This week, to widespread applause, ‘A Focus on Nature’ published their phenomenal #VisionForNature report. A document like no other – one in which a plethora of incredibly passionate young naturalists set out their vision for nature by the year 2050. A document which, following two years of hard work on behalf of those involved, stands as a loud, proud, call for change; urging the government to immediately step up and offer our embattled wildlife the increased protection it so desperately requires. The report can be downloaded here and truly, if you read one thing today, let it be this.
Vision For Nature is bold, very bold: highlighting the shortcomings of politicians and decision makers who, to date, have done very little to safeguard the environment. Not only does it call for the increased protection of wildlife and wild spaces, but for a fundamental shift in the way we view and interact with nature. It calls for a greener society and ecological integration into all areas of daily life. Calling on businesses, food producers, educators and landowners alike to do their bit, and ensure that by 2050, nature will find itself in a far better state. The report itself setting out recommendations for each group in turn, offering clear intruction as to how each – farmers, landowners, politicians and more – can shape the future of the British ecosystem. In the report, no stone is left unturned and no possibility unexplored, and AFON do not hold back when stressing how things could, and should be, in the future.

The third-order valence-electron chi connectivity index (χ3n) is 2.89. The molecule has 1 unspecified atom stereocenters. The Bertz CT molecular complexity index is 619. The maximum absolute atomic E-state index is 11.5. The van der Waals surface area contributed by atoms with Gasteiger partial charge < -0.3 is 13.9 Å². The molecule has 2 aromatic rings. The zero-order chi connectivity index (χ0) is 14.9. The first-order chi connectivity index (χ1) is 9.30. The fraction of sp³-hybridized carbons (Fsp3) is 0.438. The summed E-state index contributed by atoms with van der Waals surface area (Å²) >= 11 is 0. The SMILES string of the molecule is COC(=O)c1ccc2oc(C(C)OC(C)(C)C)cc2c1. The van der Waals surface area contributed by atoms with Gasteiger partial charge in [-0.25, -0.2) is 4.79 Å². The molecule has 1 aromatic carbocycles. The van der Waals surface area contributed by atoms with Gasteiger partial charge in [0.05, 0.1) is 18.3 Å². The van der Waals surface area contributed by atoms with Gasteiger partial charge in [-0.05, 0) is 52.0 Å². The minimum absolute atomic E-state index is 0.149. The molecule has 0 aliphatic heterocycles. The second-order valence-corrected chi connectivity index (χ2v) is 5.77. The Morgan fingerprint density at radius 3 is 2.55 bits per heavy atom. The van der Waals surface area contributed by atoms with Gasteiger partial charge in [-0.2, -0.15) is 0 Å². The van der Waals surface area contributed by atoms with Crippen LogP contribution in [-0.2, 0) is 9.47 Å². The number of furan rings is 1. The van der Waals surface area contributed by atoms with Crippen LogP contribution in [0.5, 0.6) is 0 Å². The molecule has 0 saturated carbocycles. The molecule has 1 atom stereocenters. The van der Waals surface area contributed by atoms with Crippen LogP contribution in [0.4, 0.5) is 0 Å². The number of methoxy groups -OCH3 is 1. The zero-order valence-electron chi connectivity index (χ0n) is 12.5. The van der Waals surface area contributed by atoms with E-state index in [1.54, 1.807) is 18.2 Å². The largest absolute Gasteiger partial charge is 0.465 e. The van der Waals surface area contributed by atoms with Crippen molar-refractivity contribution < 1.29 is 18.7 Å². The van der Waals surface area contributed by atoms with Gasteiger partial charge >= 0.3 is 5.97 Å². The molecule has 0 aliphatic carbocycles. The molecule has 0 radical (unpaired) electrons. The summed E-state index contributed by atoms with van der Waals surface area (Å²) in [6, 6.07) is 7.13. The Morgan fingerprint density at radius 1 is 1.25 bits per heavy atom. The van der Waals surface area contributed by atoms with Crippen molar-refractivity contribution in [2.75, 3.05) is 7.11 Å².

Vision For Nature is also unprecedented in the sense that it also calls for change on behalf of conservation bodies. A brave move, and one that personally, I find nothing short of admirable. It exposes the flaws of the nature conservation movement, with a notable example being the lack of social and racial diversity in the field. The report calls on NGOs to be open their doors to those from all walks of life, not just the priviledged few who, at present, can afford to enter the field. It states the need for a living wage for interns and for a rethink of entry requirments for roles within the sector. Moves which, if acted upon, will surely inspire many and more young people, from all backgrounds, to take up arms in the protection of nature.
In short, the Vision For Nature has great potential, both as a constituion for future, ecologically-concious goverments and bench-mark to which each and every one of us must strive to reach, if we are to protect nature. It has the potential to not only influence policy, but to influence the very lives of each and every person living in the UK. Particualy young people, who through education and increased opportunies may well find themselves in a position to enact further positive change come 2050. After, of couse, the aspirations set out in the report are met. Which, choosing to think positively, I am sure they will be. Due, in no small part, to the hard work and determination of the young people currently rallying in defense of the natural world. Well done to all involved, Vision for Nature truly is remarkable.